American Legion Critical of Obama for Apologizing to Muslim World for U.S. Actions in Aftermath of 9/11

By Edwin Mora | June 5, 2009 | 6:45 PM EDT

President Barack Obama (AP Photo)

( – The nation’s largest veterans’ organization, the American Legion, criticized President Obama for apologizing for to the Muslim world for U.S. behavior in the in aftermath of the 9/11 attacks during his address from Cairo last week.
“When the president pronounces, as he did in his conciliatory address in Egypt, that the events of Sept. 11, 2001, in his words, ‘led us to act contrary to our traditions and our ideals’, he must, in our opinion, demand equally public admission from the Muslim world,” David K. Rehbein, national commander of the American Legion said in a news release.
Obama, who reiterated his commitment to remove U.S. troops from Iraq by 2012, apologized for the way the U.S. reacted to the 9/11 attacks by Muslim extremists.
“9/11 was an enormous trauma to our country,” he added. “The fear and anger that it provoked was understandable, but in some cases, it led us to act contrary to our ideals.”
The president also pointed out that he believes the U.S. has a “responsibility” to give Iraq back to its people.
“Unlike Afghanistan, Iraq was a war of choice that provoked strong differences in my country and around the world,” Obama said. “Although I believe that the Iraqi people are ultimately better off without the tyranny of Saddam Hussein, I also believe that events in Iraq have reminded America of the need to use diplomacy and build international consensus to resolve our problems whenever possible.”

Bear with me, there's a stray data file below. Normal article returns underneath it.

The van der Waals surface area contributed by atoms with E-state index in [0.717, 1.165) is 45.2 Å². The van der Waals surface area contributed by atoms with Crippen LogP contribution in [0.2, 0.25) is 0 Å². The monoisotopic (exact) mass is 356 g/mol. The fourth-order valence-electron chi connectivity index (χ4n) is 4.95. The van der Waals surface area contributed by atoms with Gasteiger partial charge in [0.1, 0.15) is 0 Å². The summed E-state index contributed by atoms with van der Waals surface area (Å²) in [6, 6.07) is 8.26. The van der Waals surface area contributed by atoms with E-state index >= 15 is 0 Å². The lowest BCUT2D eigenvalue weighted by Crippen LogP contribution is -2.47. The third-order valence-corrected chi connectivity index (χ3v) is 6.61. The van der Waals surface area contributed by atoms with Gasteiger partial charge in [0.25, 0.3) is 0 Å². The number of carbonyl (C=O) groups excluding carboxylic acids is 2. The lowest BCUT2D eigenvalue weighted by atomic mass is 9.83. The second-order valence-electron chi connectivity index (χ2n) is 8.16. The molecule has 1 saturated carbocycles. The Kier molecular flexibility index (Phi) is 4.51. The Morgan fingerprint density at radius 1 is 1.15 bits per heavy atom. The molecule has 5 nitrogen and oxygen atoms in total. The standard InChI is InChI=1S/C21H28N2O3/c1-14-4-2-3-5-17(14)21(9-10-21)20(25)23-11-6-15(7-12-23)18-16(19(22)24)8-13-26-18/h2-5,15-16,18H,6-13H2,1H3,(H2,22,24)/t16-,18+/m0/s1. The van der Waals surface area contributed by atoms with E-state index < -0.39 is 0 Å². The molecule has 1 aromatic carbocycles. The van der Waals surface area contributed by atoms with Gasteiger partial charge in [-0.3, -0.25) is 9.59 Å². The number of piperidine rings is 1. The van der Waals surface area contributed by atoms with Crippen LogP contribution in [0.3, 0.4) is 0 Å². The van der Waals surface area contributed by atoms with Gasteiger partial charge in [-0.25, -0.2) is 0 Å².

Rehbein indicated that the commander-in-chief should not be apologizing for “anything” related to Iraq, but instead should ask the Muslim world to admit “that elements within its community have been responsible for egregious acts of terrorism including mass killings, torture and public beheadings – acts that must be contrary to their traditions and ideals.”
“Although The American Legion does not believe that the United States has anything to apologize for, we appreciate the spirit of President Obama’s call for what he termed a ‘new beginning’ in our relationship with the followers of Islam,” Rehbein said.
“Today, America has a dual responsibility: to help Iraq forge a better future - and to leave Iraq to Iraqis,” said Obama., a Web site that says it advocates for veteran rights, took issue with the American Legion’s criticism, and defended Obama’s apology as a move that “will improve the role of the U.S. in the Iraq war.”
“I am glad to see a president attempting to make us the good guys again, and honest enough to admit when we may have made mistakes,” founder Billy Kidwell told
Many relatives of U.S. troops in Iraq, meanwhile, are quietly seething about Obama’s comments about the war in Iraq.
Last week, a woman whose husband was recently dispatched to Iraq called “The Mark Levin Show” last Thursday to voice her opinion.
“Heather” from Virginia Beach told Levin, a popular nationally syndicated conservative radio talk-show host: "My husband left at 3 a.m. this morning for Iraq and it’s pretty hard to see the president condemning his mission. So, what exactly is he fighting for?"
She added: "It’s just really hard to see that (Obama's speech) when I came inside the house this morning apologizing for Iraq. What is he fighting for? If he goes out there does he die in vain?"
But Kidwell, a Vietnam veteran, told that he sees no reason why soldiers should react negatively to Obama’s apologetic tone in regards to Iraq.
“If I were in Iraq it would make me feel proud that my country is big enough to admit mistakes, so we can learn from them, and hopefully choose a different path in the future,” he told
“When you put your life on the line for your country one of the most important factors is knowing that the leaders that sent you into harm's way, sent you for the right reasons. We must never forget that America must be the good guys,” he added.
Gold Star Mothers, an organization comprised of mothers who lost their offspring to the war, declined to comment on the president’s speech.